Capital Works
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THE capital works component of the 2021 Budget Estimates has been successfully implemented. According to Public Works Minister Bishop Juan Edghill, roughly 85 per cent of the programme has been completed. This is indeed a commendable performance especially when seen against the devastating flood situation and the ongoing COVID-19 pandemic, the combined effect of which resulted in some amount of bottlenecks in the implementation processes.

These capital works form part of a much larger Public Sector Investment Project (PSIP) which is a strategic investment plan of the Government of Guyana. Billions of dollars are being invested by the Government of Guyana to transform and modernise the physical and social landscape of the country.

The successful completion of capital projects is very important not only in terms of the money spent on the projects but more significantly in the provision of new and improved services which the projects offer to the Guyanese people; take for instance the completion of the Herstelling to Diamond road which was recently commissioned. Immediately the quality of life of the travelling public improved by way of hassle-free travel and less time lost in traffic congestion. This is just one of the numerous instances where the lives of Guyanese have been positively touched by way of capital works.

According to Minister Edghill, except for the two foreign-funded projects which are currently at the procurement stage, namely the Caribbean Development Bank (CDB) $22.5 billion Linden-Mabura Hill Road Project and the US$ 158 million Government of India-funded Ogle to Eccles Bypass Road Project, all of the other capital works have been fully implemented.

These two unimplemented projects soon to come on stream are transformational projects which, when completed, would result in greater connectivity between the various communities and regions in the country. The Linden-Mabura Hill Road upgrade will cover 121 kilometers and represent the first phase of a wider plan to develop a transportation corridor from Georgetown to Lethem and ultimately to northern Brazil. According to the CDB, the upgrading of this portion of the road from Linden to Mabura Hill is not just an infrastructure project but will also include social safeguards that will ensure residents benefit from the road development project with adequate environmental protections to preserve the ecosystem.

In the case of the Ogle to Eccles road link, this project is expected to bring significant benefits to commuters and will ease traffic congestion along the lower East Bank corridor. The road will in effect link the East Coast of Demerara with the East Bank and will create a new development corridor with potential for more housing development projects and new business opportunities. The project was delayed for several years because of the intransigence of the previous APNU+AFC administration but has now been re-vitalised and construction works are expected to commence this year.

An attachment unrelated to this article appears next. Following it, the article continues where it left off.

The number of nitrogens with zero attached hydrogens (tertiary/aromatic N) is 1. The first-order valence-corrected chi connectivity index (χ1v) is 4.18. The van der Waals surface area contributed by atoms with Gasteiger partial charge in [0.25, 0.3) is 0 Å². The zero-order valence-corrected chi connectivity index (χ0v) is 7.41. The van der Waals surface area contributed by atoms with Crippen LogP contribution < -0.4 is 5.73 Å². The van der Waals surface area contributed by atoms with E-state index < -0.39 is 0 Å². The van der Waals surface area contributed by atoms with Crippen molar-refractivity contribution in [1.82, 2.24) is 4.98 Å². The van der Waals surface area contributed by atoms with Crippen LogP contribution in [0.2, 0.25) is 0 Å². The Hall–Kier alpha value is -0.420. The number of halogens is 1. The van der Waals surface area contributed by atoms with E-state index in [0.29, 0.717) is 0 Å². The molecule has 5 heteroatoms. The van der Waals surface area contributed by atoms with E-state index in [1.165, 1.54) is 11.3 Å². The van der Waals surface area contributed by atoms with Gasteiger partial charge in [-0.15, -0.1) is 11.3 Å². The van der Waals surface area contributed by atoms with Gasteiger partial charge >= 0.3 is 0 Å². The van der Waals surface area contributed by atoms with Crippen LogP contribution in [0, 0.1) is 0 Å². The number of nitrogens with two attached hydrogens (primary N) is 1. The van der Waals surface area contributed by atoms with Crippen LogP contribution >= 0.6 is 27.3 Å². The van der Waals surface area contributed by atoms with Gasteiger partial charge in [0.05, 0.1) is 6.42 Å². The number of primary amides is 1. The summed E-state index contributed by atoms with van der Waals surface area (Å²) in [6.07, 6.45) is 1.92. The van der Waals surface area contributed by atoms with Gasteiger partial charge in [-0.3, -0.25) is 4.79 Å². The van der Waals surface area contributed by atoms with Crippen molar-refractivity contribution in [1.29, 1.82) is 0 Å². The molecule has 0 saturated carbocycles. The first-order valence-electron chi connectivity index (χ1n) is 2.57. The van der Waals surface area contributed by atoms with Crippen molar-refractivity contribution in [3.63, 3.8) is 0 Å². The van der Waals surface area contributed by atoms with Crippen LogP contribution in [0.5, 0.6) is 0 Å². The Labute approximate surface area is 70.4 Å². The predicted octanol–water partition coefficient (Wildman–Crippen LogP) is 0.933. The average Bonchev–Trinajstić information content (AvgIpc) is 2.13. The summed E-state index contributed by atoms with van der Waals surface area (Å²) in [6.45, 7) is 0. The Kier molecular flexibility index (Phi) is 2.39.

The capital works programme is likely to get bigger as more revenues from oil become available to the country in the coming years. The construction of the new Demerara River Bridge is expected to commence this year which, along with the Corentyne River Bridge linking Guyana and Suriname and the several other mega-projects soon to come on stream,  will impact big on the construction industry. Already, the local construction sector is being challenged to respond to the demands of the massive capital programme.

The need to ensure that projects are completed on time and within the budgeted allocation cannot be overemphasised. According to Minister of Works Juan Edghill, government is paying keen attention and keeping an eye out for non-performing contractors. This will ensure that taxpayers benefit from efficient and quality work. President Dr. Mohamed Irfaan Ali had also warned that the government will not tolerate contractors who fail to meet their contract obligations especially as they relate to quality, expediency and accountability while explaining that government has a mandate to improve the lives of every Guyanese.
The PPP/C administration must be commended not only for making the financial resources available to modernise the infrastructure of the country but to ensure that the works are executed within the fiscal year. This is all the more significant given disruptions in the supply chain due to the COVID-pandemic and the adverse effects of climate change.


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